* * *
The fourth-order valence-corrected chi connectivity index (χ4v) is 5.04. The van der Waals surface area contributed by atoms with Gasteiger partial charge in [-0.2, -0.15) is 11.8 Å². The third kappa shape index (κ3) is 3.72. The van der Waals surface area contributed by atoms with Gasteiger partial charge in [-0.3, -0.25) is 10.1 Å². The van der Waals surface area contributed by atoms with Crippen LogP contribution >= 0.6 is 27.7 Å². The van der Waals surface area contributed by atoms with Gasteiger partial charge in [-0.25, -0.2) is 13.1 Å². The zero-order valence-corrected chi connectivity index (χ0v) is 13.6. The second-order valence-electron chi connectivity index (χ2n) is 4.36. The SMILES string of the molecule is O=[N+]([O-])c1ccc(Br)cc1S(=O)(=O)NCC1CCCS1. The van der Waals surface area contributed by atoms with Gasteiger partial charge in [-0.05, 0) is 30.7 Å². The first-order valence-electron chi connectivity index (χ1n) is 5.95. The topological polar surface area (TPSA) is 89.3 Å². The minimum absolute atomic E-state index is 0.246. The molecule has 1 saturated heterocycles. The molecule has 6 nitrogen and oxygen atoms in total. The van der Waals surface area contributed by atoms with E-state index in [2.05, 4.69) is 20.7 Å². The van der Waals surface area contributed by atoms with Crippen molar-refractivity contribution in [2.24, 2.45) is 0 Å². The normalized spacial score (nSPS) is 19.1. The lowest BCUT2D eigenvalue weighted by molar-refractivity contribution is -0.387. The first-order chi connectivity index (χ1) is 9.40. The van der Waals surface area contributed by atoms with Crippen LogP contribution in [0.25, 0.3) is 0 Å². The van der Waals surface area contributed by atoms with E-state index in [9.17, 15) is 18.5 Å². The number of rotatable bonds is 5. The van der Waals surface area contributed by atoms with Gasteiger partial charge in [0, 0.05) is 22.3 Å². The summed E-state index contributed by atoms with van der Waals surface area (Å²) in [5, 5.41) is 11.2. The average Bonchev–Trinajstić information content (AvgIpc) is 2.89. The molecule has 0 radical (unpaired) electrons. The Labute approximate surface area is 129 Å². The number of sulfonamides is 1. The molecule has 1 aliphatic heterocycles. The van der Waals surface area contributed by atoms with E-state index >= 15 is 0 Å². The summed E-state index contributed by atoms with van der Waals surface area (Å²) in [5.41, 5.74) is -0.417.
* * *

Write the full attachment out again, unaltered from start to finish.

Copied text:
The fourth-order valence-corrected chi connectivity index (χ4v) is 5.04. The van der Waals surface area contributed by atoms with Gasteiger partial charge in [-0.2, -0.15) is 11.8 Å². The third kappa shape index (κ3) is 3.72. The van der Waals surface area contributed by atoms with Gasteiger partial charge in [-0.3, -0.25) is 10.1 Å². The van der Waals surface area contributed by atoms with Crippen LogP contribution >= 0.6 is 27.7 Å². The van der Waals surface area contributed by atoms with Gasteiger partial charge in [-0.25, -0.2) is 13.1 Å². The zero-order valence-corrected chi connectivity index (χ0v) is 13.6. The second-order valence-electron chi connectivity index (χ2n) is 4.36. The SMILES string of the molecule is O=[N+]([O-])c1ccc(Br)cc1S(=O)(=O)NCC1CCCS1. The van der Waals surface area contributed by atoms with Gasteiger partial charge in [-0.05, 0) is 30.7 Å². The first-order valence-electron chi connectivity index (χ1n) is 5.95. The topological polar surface area (TPSA) is 89.3 Å². The minimum absolute atomic E-state index is 0.246. The molecule has 1 saturated heterocycles. The molecule has 6 nitrogen and oxygen atoms in total. The van der Waals surface area contributed by atoms with E-state index in [2.05, 4.69) is 20.7 Å². The van der Waals surface area contributed by atoms with Crippen molar-refractivity contribution in [2.24, 2.45) is 0 Å². The normalized spacial score (nSPS) is 19.1. The lowest BCUT2D eigenvalue weighted by molar-refractivity contribution is -0.387. The first-order chi connectivity index (χ1) is 9.40. The van der Waals surface area contributed by atoms with Crippen LogP contribution in [0.25, 0.3) is 0 Å². The van der Waals surface area contributed by atoms with E-state index in [9.17, 15) is 18.5 Å². The number of rotatable bonds is 5. The van der Waals surface area contributed by atoms with Gasteiger partial charge in [0, 0.05) is 22.3 Å². The summed E-state index contributed by atoms with van der Waals surface area (Å²) in [5, 5.41) is 11.2. The average Bonchev–Trinajstić information content (AvgIpc) is 2.89. The molecule has 0 radical (unpaired) electrons. The Labute approximate surface area is 129 Å². The number of sulfonamides is 1. The molecule has 1 aliphatic heterocycles. The van der Waals surface area contributed by atoms with E-state index >= 15 is 0 Å². The summed E-state index contributed by atoms with van der Waals surface area (Å²) in [5.41, 5.74) is -0.417.